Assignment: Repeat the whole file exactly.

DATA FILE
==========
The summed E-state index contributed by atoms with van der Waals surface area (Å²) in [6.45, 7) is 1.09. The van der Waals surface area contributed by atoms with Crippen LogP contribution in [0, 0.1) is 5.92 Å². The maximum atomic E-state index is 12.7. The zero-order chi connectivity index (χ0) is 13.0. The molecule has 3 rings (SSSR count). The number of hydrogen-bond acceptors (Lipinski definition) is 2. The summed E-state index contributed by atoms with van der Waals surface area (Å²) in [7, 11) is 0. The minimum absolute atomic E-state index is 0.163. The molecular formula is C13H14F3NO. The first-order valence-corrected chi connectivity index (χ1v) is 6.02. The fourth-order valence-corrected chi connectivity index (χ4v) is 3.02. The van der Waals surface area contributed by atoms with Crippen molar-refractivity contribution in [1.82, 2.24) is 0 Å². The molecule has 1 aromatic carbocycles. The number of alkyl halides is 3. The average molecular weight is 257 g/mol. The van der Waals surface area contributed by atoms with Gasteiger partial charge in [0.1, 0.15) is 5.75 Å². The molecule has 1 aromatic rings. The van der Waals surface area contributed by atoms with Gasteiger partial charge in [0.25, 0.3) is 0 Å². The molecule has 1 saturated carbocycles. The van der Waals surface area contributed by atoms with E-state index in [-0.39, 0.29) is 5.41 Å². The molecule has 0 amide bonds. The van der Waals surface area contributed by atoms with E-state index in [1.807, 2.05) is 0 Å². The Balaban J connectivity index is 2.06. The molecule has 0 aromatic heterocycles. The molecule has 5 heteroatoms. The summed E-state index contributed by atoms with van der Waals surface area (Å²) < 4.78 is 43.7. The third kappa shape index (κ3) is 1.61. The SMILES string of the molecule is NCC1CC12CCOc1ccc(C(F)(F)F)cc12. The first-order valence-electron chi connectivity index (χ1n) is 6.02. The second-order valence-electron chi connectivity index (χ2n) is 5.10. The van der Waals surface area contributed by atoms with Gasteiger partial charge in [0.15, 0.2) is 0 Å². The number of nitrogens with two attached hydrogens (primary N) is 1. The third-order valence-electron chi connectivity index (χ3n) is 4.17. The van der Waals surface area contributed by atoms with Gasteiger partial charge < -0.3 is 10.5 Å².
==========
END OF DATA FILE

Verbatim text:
The summed E-state index contributed by atoms with van der Waals surface area (Å²) in [6.45, 7) is 1.09. The van der Waals surface area contributed by atoms with Crippen LogP contribution in [0, 0.1) is 5.92 Å². The maximum atomic E-state index is 12.7. The zero-order chi connectivity index (χ0) is 13.0. The molecule has 3 rings (SSSR count). The number of hydrogen-bond acceptors (Lipinski definition) is 2. The summed E-state index contributed by atoms with van der Waals surface area (Å²) in [7, 11) is 0. The minimum absolute atomic E-state index is 0.163. The molecular formula is C13H14F3NO. The first-order valence-corrected chi connectivity index (χ1v) is 6.02. The fourth-order valence-corrected chi connectivity index (χ4v) is 3.02. The van der Waals surface area contributed by atoms with Crippen molar-refractivity contribution in [1.82, 2.24) is 0 Å². The molecule has 1 aromatic carbocycles. The number of alkyl halides is 3. The average molecular weight is 257 g/mol. The van der Waals surface area contributed by atoms with Gasteiger partial charge in [0.1, 0.15) is 5.75 Å². The molecule has 1 aromatic rings. The van der Waals surface area contributed by atoms with Gasteiger partial charge in [0.25, 0.3) is 0 Å². The molecule has 1 saturated carbocycles. The van der Waals surface area contributed by atoms with E-state index in [-0.39, 0.29) is 5.41 Å². The molecule has 0 amide bonds. The van der Waals surface area contributed by atoms with E-state index in [1.807, 2.05) is 0 Å². The Balaban J connectivity index is 2.06. The molecule has 0 aromatic heterocycles. The molecule has 5 heteroatoms. The summed E-state index contributed by atoms with van der Waals surface area (Å²) < 4.78 is 43.7. The third kappa shape index (κ3) is 1.61. The SMILES string of the molecule is NCC1CC12CCOc1ccc(C(F)(F)F)cc12. The first-order valence-electron chi connectivity index (χ1n) is 6.02. The second-order valence-electron chi connectivity index (χ2n) is 5.10. The van der Waals surface area contributed by atoms with Gasteiger partial charge in [0.15, 0.2) is 0 Å². The number of nitrogens with two attached hydrogens (primary N) is 1. The third-order valence-electron chi connectivity index (χ3n) is 4.17. The van der Waals surface area contributed by atoms with Gasteiger partial charge < -0.3 is 10.5 Å².